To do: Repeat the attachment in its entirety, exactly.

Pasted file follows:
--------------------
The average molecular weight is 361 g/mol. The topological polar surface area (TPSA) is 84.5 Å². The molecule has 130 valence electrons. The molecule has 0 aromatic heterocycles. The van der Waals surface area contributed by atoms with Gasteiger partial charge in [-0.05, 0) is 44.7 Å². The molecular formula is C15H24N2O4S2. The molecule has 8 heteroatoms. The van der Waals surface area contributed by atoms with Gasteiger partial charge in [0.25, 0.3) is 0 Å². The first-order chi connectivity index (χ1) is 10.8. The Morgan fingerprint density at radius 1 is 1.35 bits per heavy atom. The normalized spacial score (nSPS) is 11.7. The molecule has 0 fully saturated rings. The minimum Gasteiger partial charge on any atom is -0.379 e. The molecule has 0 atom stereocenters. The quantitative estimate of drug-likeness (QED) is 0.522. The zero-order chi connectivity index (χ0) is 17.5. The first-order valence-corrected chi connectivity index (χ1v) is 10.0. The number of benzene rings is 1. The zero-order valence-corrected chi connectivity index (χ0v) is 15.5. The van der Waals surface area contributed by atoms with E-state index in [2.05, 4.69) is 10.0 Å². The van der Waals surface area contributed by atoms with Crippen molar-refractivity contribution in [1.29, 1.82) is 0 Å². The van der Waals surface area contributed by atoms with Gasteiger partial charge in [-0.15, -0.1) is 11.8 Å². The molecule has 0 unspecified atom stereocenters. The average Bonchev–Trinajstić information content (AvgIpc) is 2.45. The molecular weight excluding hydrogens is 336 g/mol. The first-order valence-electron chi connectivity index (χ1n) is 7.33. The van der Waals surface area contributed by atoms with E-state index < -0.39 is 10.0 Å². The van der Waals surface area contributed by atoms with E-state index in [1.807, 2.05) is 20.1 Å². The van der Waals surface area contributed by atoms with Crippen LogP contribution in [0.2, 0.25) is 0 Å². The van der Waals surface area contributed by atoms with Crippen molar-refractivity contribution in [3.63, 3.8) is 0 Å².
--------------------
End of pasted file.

The average molecular weight is 361 g/mol. The topological polar surface area (TPSA) is 84.5 Å². The molecule has 130 valence electrons. The molecule has 0 aromatic heterocycles. The van der Waals surface area contributed by atoms with Gasteiger partial charge in [-0.05, 0) is 44.7 Å². The molecular formula is C15H24N2O4S2. The molecule has 8 heteroatoms. The van der Waals surface area contributed by atoms with Gasteiger partial charge in [0.25, 0.3) is 0 Å². The first-order chi connectivity index (χ1) is 10.8. The Morgan fingerprint density at radius 1 is 1.35 bits per heavy atom. The normalized spacial score (nSPS) is 11.7. The molecule has 0 fully saturated rings. The minimum Gasteiger partial charge on any atom is -0.379 e. The molecule has 0 atom stereocenters. The quantitative estimate of drug-likeness (QED) is 0.522. The zero-order chi connectivity index (χ0) is 17.5. The first-order valence-corrected chi connectivity index (χ1v) is 10.0. The number of benzene rings is 1. The zero-order valence-corrected chi connectivity index (χ0v) is 15.5. The van der Waals surface area contributed by atoms with E-state index in [2.05, 4.69) is 10.0 Å². The van der Waals surface area contributed by atoms with Crippen molar-refractivity contribution in [1.29, 1.82) is 0 Å². The van der Waals surface area contributed by atoms with Gasteiger partial charge in [-0.15, -0.1) is 11.8 Å². The molecule has 0 unspecified atom stereocenters. The average Bonchev–Trinajstić information content (AvgIpc) is 2.45. The molecular weight excluding hydrogens is 336 g/mol. The first-order valence-electron chi connectivity index (χ1n) is 7.33. The van der Waals surface area contributed by atoms with E-state index < -0.39 is 10.0 Å². The van der Waals surface area contributed by atoms with E-state index in [1.807, 2.05) is 20.1 Å². The van der Waals surface area contributed by atoms with Crippen LogP contribution in [0.2, 0.25) is 0 Å². The van der Waals surface area contributed by atoms with Crippen molar-refractivity contribution in [3.63, 3.8) is 0 Å².